Exercising and tracking your health with the Versa 2 is simple and the results are accurate, but the data gathered in the Fitbit app could be more insightful. For example, Fitbit trackers have long monitored sleep, measuring duration and the different stages. New to the equation is a zero to 100 scoring system, which distills this data into a number.
“76, Fair.” Outside of 0ne-sentence explainers on what each sleep stage means, there’s no context to help you sleep more efficiently or better understand your sleep in any way. Neither the sleep score nor the logged data provide anything to actually help improve your sleep.
The only way to get actionable insights is through the soon-to-be-launched Fitbit Premium membership.
I’ve seen more insightful explanations from Huawei Health, the companion app for Huawei’s wearables, which not only offers paragraphs of sleep information but also tips on how to get better sleep, even if it’s not always personalized. By the same token, Samsung’s Galaxy Wearable app and watches like the Galaxy Watch Active offer more specialized workout modes — seven with automatic detection and 39 more manually-enabled modes — with more insights and tools, like a running coach, during and after the activity to further your wellness goals.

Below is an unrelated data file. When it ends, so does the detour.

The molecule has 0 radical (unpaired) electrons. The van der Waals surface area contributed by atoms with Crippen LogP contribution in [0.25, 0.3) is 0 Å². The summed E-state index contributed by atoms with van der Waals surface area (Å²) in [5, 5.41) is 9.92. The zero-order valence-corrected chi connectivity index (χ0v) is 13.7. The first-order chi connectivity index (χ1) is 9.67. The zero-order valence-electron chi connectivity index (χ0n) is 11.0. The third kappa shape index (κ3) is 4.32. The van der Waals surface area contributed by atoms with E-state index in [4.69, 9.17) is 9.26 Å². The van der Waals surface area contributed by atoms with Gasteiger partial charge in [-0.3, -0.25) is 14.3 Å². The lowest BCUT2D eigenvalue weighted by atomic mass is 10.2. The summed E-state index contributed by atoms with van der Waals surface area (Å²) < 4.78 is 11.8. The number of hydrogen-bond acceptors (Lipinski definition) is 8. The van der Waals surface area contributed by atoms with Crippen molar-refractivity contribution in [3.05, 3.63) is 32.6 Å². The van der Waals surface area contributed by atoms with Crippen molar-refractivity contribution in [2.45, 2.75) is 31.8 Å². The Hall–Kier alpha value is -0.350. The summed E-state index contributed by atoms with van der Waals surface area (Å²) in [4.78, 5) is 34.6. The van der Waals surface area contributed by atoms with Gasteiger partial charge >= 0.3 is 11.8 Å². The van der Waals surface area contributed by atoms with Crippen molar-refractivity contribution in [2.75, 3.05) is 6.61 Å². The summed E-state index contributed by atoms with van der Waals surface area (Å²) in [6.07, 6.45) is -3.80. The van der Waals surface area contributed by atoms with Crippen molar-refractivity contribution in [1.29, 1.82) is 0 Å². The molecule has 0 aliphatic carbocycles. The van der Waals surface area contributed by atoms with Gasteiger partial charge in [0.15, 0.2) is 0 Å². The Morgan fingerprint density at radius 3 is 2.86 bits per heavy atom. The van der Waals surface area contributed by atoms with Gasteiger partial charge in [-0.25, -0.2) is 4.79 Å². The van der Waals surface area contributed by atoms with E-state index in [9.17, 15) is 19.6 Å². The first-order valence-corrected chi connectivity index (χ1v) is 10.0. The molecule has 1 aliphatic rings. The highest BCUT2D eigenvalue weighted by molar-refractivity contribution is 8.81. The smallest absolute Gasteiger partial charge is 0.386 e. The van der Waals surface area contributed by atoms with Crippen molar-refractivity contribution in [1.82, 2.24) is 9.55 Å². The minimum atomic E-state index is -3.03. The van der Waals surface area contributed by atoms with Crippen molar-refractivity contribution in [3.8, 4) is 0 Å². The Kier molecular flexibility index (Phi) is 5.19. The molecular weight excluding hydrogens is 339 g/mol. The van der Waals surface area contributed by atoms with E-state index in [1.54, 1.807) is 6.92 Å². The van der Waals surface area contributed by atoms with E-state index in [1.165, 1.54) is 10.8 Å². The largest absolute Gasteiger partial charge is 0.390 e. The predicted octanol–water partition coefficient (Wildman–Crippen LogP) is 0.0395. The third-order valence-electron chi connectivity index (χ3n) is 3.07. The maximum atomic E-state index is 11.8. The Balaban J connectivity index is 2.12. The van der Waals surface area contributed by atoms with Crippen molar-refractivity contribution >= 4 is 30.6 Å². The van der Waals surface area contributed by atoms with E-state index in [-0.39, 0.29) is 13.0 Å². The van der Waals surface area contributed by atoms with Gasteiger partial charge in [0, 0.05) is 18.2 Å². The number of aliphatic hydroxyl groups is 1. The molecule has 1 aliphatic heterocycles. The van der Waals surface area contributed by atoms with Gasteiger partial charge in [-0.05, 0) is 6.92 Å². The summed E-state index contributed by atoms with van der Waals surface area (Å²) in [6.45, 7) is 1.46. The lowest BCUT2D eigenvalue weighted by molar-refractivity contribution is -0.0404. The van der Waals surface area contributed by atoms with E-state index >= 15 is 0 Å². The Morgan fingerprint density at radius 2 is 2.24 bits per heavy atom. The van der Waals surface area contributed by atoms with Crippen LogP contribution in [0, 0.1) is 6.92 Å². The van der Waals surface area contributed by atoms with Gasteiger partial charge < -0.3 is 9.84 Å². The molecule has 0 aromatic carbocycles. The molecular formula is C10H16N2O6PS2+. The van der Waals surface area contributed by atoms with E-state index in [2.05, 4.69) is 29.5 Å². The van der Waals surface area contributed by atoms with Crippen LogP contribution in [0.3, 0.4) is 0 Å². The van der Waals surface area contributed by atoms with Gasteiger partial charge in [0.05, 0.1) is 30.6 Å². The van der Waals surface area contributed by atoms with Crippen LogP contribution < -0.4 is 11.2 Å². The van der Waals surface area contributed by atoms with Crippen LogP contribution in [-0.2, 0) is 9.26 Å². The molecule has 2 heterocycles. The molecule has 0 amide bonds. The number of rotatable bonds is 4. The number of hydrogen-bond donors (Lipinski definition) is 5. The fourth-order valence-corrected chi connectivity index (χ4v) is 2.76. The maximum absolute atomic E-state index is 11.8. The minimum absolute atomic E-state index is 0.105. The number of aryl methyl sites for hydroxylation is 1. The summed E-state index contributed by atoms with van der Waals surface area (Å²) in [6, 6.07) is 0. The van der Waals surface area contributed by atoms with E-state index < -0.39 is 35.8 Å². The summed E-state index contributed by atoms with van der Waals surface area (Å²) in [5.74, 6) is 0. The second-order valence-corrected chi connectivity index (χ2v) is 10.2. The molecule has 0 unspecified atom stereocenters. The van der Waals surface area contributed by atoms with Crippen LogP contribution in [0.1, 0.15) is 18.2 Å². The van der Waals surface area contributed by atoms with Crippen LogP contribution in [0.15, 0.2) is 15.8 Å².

The only way to get actionable insights is through the soon-to-be-launched Fitbit Premium membership. For $10 a month or $80 annually, the company will provide guided workouts, printable health reports, and overall more personalized insights and guidance for your sleep, exercise, and wellness goals.